Earlier this year, there were signs that construction would spike in 2013, in the order of 150,000 to 200,000 units. Developers have since postponed many projects to 2014, so that 2013 figures hover closer to 130,000 units – not far off from the pre-recession 10-year annual average of around 125,000 units. The “bubble” now shows up in 2014, but if economic growth ramps up, then additional supply will most likely be absorbed relatively painlessly.
This is not to say that certain metros will not be at risk. Washington, DC and Suburban Maryland both face historically high inventory growth prospects over the next couple of years; these metros cannot rely on solid demand drivers such as strong employment growth in certain sectors like tech to push demand for rentals like Austin or Seattle.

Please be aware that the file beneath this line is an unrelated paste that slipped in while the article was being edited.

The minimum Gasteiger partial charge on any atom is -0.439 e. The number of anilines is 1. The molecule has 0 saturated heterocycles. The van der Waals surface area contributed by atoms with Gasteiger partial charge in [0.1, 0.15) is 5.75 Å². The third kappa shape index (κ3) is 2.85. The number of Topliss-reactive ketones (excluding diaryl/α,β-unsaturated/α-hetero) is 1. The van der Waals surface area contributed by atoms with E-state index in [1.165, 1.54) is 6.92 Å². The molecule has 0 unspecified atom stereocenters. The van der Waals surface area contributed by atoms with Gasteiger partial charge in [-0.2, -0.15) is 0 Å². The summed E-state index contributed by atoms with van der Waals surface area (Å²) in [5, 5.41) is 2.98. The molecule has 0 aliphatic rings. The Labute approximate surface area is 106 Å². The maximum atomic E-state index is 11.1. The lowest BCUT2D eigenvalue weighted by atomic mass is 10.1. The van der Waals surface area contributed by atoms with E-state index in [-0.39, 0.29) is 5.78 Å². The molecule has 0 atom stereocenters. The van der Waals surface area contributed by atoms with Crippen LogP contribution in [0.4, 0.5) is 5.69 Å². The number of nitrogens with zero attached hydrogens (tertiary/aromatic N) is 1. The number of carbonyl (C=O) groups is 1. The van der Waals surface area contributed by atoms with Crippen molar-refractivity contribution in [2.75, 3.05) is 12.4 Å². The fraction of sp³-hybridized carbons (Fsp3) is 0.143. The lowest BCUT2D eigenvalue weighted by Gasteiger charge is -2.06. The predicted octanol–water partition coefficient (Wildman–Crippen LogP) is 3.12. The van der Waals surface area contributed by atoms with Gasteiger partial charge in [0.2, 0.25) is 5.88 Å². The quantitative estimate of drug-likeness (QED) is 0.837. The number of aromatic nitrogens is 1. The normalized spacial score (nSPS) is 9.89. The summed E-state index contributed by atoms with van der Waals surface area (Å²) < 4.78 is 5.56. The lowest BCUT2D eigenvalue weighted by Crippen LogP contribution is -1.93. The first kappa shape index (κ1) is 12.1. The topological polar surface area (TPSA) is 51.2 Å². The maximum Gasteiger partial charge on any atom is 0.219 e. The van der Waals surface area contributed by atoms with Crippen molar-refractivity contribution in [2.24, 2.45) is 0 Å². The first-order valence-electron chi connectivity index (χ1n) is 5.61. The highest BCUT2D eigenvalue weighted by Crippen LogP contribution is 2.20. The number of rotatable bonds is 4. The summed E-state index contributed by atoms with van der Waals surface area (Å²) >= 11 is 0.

All this is not to say that apartment vacancies will continue to crater more than 100 basis points per year, since current levels are already so tight. Reis projects vacancies to remain in the low 4s through 2015, not much lower than its current 4.6%. Landlords recognize this, and have shifted their focus from improving occupancy to raising rents to meet revenue goals. There is a limit to how much landlords can raise rents as well, given that household income levels have remained relatively stagnant. But if GDP growth improves and the economic pie starts growing at a faster rate, apartment properties are poised to share in the benefits as well.